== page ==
As reported in my blog last September, with Covid restrictions hopefully easing for good,  Roag is planning on holding a number of ‘reveals’ during the year as important new pieces of memorabilia are added to the collection.


A good sized crowd had assembled in Mathew Street ahead of the 9am opening. Once inside we were directed upstairs to the first floor of the museum where we were offered breakfast pastries, tea and coffee.  After 15 minutes or so of eating, drinking and catching up with fellow Beatle fans, historians and musicians it was time for Roag to open the proceedings.


There was a running gag throughout the morning which started when Roag  mentioned his son’s had recently started referring to him as ‘Pete Best’s brother’ after they decided to test their Amazon Alexa:

 

Q: Alexa, who is Roag Best?   

Alexa: I’m sorry I don’t know that one.

 

Q: Alexa, who is Pete Best?

Alexa: Pete Best is the former drummer in the Beatles. He joined the group in August 1960...


Q: Alexa, who is Mona Best?

Alexa: Mona Best is the mother of Pete Best. She founded the Casbah Club and was the first female booking agent...

 

Q: Alexa, who is Leanne Best?

Alexa: Leanne Best is a famous British Actress who has starred in such shows as Line of Duty, Four Lives..... She is the niece of Beatle Pete Best.....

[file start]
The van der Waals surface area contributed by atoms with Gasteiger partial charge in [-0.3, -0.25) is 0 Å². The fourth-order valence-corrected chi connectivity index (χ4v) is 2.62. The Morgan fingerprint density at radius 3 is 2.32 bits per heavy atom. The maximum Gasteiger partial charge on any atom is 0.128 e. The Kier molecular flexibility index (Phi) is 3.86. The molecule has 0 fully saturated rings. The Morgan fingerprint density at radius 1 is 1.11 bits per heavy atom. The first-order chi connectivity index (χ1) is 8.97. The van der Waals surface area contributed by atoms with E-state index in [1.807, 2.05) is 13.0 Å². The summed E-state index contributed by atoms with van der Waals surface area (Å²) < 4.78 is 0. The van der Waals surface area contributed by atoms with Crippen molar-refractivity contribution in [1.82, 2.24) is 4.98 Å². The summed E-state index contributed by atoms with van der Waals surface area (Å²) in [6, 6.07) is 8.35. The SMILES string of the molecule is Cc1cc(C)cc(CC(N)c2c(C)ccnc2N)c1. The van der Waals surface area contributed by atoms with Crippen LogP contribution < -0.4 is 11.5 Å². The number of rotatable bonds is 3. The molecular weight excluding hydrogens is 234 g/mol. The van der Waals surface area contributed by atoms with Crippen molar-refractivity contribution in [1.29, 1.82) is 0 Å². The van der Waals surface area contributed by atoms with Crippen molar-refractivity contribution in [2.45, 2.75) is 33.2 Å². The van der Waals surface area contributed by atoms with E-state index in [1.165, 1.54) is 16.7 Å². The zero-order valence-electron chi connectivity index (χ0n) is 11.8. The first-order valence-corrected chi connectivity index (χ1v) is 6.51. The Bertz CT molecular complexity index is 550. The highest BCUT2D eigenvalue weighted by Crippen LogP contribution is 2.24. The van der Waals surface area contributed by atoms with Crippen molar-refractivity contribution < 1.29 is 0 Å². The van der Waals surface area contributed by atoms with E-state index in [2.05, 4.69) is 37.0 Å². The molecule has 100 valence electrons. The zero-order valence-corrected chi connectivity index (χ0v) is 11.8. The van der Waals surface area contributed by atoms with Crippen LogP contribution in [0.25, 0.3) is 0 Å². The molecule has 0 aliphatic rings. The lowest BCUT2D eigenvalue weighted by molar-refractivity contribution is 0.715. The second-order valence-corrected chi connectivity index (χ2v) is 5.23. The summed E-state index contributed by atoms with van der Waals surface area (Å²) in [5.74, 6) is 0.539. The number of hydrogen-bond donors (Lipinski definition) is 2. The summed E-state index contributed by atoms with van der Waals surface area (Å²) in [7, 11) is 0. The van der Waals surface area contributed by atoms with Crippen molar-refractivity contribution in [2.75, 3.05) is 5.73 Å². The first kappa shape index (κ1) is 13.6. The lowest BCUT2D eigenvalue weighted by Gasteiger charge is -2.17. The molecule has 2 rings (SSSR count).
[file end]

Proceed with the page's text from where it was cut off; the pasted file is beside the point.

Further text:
Q: Alexa, who is Pete Best’s brother?

Alexa: Roag Best is Pete Best’s brother!

 

After much hilarity it was time to introduce the special guest for the morning.


Ladies and gentleman, the man who put the beat in the Beatles: Pete Best!!!


After receiving a warm welcome from the crowd Pete said his hellos, thanked everyone for coming and commented on how nice it was to see everyone’s faces after an absence of about 2 1/2 years.



Before ‘revealing the reveal’ Pete said,  ‘I’ll tell you a little story’:

 

As you all know, I joined the band in August 1960 and we went out to Germany. We were playing at the Indra Club. We closed that one down after a month because we were playing too loud, and then we got moved to the Kaiserkeller.